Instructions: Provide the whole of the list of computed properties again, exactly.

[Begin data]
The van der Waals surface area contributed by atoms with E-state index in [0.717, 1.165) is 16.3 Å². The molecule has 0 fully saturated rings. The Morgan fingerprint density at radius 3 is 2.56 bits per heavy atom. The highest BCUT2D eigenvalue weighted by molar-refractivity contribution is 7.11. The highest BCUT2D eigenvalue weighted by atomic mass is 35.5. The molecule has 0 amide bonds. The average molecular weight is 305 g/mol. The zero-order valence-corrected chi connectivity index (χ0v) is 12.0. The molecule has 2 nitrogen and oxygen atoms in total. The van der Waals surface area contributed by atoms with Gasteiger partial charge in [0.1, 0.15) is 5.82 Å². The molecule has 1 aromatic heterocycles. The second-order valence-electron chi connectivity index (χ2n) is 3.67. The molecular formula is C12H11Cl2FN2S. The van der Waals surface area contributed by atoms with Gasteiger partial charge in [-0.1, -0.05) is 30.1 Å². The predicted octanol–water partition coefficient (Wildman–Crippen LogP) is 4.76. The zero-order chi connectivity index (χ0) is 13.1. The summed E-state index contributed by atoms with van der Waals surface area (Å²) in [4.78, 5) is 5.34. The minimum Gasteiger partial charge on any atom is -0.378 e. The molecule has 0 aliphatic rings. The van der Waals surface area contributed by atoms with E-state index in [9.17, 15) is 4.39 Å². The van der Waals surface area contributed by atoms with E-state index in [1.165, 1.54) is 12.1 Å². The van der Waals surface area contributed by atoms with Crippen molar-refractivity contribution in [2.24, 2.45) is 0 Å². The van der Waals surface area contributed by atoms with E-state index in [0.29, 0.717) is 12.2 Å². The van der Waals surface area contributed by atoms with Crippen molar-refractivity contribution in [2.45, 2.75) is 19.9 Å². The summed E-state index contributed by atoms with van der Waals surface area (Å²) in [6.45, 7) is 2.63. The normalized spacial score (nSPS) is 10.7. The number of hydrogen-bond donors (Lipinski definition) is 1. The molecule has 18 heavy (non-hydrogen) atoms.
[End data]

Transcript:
The van der Waals surface area contributed by atoms with E-state index in [0.717, 1.165) is 16.3 Å². The molecule has 0 fully saturated rings. The Morgan fingerprint density at radius 3 is 2.56 bits per heavy atom. The highest BCUT2D eigenvalue weighted by molar-refractivity contribution is 7.11. The highest BCUT2D eigenvalue weighted by atomic mass is 35.5. The molecule has 0 amide bonds. The average molecular weight is 305 g/mol. The zero-order valence-corrected chi connectivity index (χ0v) is 12.0. The molecule has 2 nitrogen and oxygen atoms in total. The van der Waals surface area contributed by atoms with Gasteiger partial charge in [0.1, 0.15) is 5.82 Å². The molecule has 1 aromatic heterocycles. The second-order valence-electron chi connectivity index (χ2n) is 3.67. The molecular formula is C12H11Cl2FN2S. The van der Waals surface area contributed by atoms with Gasteiger partial charge in [-0.1, -0.05) is 30.1 Å². The predicted octanol–water partition coefficient (Wildman–Crippen LogP) is 4.76. The zero-order chi connectivity index (χ0) is 13.1. The summed E-state index contributed by atoms with van der Waals surface area (Å²) in [4.78, 5) is 5.34. The minimum Gasteiger partial charge on any atom is -0.378 e. The molecule has 0 aliphatic rings. The van der Waals surface area contributed by atoms with E-state index in [9.17, 15) is 4.39 Å². The van der Waals surface area contributed by atoms with E-state index in [1.165, 1.54) is 12.1 Å². The van der Waals surface area contributed by atoms with Crippen molar-refractivity contribution in [2.24, 2.45) is 0 Å². The van der Waals surface area contributed by atoms with E-state index in [0.29, 0.717) is 12.2 Å². The van der Waals surface area contributed by atoms with Crippen molar-refractivity contribution in [2.45, 2.75) is 19.9 Å². The summed E-state index contributed by atoms with van der Waals surface area (Å²) in [6.45, 7) is 2.63. The normalized spacial score (nSPS) is 10.7. The number of hydrogen-bond donors (Lipinski definition) is 1. The molecule has 18 heavy (non-hydrogen) atoms.